About clearing your computer DNS cache

OS X keeps a local cache of resolved DNS queries for a time defined by the DNS server. Sometimes it might be necessary to reset the cache immediately and re-query a DNS server. For example, you might need to do this if you are a network or server administrator and an entry on your DNS server has recently changed.

If your Mac isn't using the latest DNS entries from your server, you can restart your Mac to update its cached information. If you need to update DNS entries on a server using OS X and you can't restart the server, use the terminal commands below for the version of OS X you're using.

OS X Yosemite

Use the following Terminal command to reset the DNS cache:

sudo discoveryutil mdnsflushcache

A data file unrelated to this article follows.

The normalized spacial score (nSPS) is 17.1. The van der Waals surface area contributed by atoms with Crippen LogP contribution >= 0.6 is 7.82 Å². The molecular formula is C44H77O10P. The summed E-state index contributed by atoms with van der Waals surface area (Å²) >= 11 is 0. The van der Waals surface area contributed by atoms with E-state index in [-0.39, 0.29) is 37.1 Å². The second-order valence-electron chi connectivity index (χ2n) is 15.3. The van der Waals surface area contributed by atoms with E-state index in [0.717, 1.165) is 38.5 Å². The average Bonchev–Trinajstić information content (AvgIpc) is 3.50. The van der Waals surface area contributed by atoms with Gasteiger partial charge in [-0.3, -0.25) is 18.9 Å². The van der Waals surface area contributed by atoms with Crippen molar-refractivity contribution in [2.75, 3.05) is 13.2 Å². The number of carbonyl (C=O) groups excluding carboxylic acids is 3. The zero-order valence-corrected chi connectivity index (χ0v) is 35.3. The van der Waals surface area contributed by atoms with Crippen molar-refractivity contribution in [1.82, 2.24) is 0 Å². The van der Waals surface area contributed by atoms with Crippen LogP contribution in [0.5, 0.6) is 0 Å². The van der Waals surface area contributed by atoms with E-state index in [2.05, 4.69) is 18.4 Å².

OS X Mavericks, Mountain Lion, and Lion

Use the following Terminal command to reset the DNS cache:

sudo killall -HUP mDNSResponder

Mac OS X v10.6

Use the following Terminal command to reset the DNS cache:

sudo dscacheutil -flushcache

Windows XP, 2000, or Vista

    1. Open the Start menu.
    2. Go to Run.
      • If you do not see the Run command in Vista, search for "run" in the Search bar.
    3. In the Run text box, type: ipconfig /flushdns
    4. Press Enter or Return, and your cache will be flushed.

 

Additional Information

When you might want to do this

OS X keeps a local cache of resolved DNS queries for a time defined by the DNS server, but sometimes it may be necessary to reset the cache immediately and re-query a DNS server. For example, you might do this after an entry on the server is changed or a new entry is added.

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